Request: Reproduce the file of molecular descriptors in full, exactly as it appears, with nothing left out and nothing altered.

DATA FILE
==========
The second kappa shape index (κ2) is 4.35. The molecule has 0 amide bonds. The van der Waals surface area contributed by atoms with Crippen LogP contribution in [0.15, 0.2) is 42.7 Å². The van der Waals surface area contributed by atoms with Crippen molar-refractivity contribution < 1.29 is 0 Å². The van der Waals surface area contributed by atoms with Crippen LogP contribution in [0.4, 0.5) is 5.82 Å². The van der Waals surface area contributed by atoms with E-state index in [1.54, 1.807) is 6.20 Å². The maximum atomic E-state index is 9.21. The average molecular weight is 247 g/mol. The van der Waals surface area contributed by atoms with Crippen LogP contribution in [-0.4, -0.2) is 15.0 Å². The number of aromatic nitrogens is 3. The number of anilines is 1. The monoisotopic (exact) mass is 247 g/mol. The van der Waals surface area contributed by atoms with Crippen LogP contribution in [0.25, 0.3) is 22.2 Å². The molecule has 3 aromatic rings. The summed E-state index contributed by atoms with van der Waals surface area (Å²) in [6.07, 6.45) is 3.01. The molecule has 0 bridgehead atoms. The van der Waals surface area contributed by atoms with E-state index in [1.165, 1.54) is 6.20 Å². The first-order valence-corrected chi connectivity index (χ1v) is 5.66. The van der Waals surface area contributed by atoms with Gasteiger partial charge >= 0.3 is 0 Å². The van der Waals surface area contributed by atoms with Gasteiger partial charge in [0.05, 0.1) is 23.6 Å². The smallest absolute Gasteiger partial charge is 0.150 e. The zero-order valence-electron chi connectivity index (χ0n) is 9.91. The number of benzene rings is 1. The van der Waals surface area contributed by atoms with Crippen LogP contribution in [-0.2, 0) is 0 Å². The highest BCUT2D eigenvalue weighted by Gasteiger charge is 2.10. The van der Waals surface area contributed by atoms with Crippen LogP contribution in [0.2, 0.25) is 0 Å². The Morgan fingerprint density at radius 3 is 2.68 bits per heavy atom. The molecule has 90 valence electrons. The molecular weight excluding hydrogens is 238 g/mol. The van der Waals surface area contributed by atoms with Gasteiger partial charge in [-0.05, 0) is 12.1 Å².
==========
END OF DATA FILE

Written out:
The second kappa shape index (κ2) is 4.35. The molecule has 0 amide bonds. The van der Waals surface area contributed by atoms with Crippen LogP contribution in [0.15, 0.2) is 42.7 Å². The van der Waals surface area contributed by atoms with Crippen molar-refractivity contribution < 1.29 is 0 Å². The van der Waals surface area contributed by atoms with Crippen LogP contribution in [0.4, 0.5) is 5.82 Å². The van der Waals surface area contributed by atoms with E-state index in [1.54, 1.807) is 6.20 Å². The maximum atomic E-state index is 9.21. The average molecular weight is 247 g/mol. The van der Waals surface area contributed by atoms with Crippen LogP contribution in [-0.4, -0.2) is 15.0 Å². The number of aromatic nitrogens is 3. The number of anilines is 1. The monoisotopic (exact) mass is 247 g/mol. The van der Waals surface area contributed by atoms with Crippen LogP contribution in [0.25, 0.3) is 22.2 Å². The molecule has 3 aromatic rings. The summed E-state index contributed by atoms with van der Waals surface area (Å²) in [6.07, 6.45) is 3.01. The molecule has 0 bridgehead atoms. The van der Waals surface area contributed by atoms with E-state index in [1.165, 1.54) is 6.20 Å². The first-order valence-corrected chi connectivity index (χ1v) is 5.66. The van der Waals surface area contributed by atoms with Gasteiger partial charge >= 0.3 is 0 Å². The van der Waals surface area contributed by atoms with Gasteiger partial charge in [0.05, 0.1) is 23.6 Å². The smallest absolute Gasteiger partial charge is 0.150 e. The zero-order valence-electron chi connectivity index (χ0n) is 9.91. The number of benzene rings is 1. The van der Waals surface area contributed by atoms with Crippen LogP contribution in [-0.2, 0) is 0 Å². The highest BCUT2D eigenvalue weighted by Gasteiger charge is 2.10. The van der Waals surface area contributed by atoms with Crippen LogP contribution in [0.2, 0.25) is 0 Å². The Morgan fingerprint density at radius 3 is 2.68 bits per heavy atom. The molecule has 90 valence electrons. The molecular weight excluding hydrogens is 238 g/mol. The van der Waals surface area contributed by atoms with Gasteiger partial charge in [-0.05, 0) is 12.1 Å².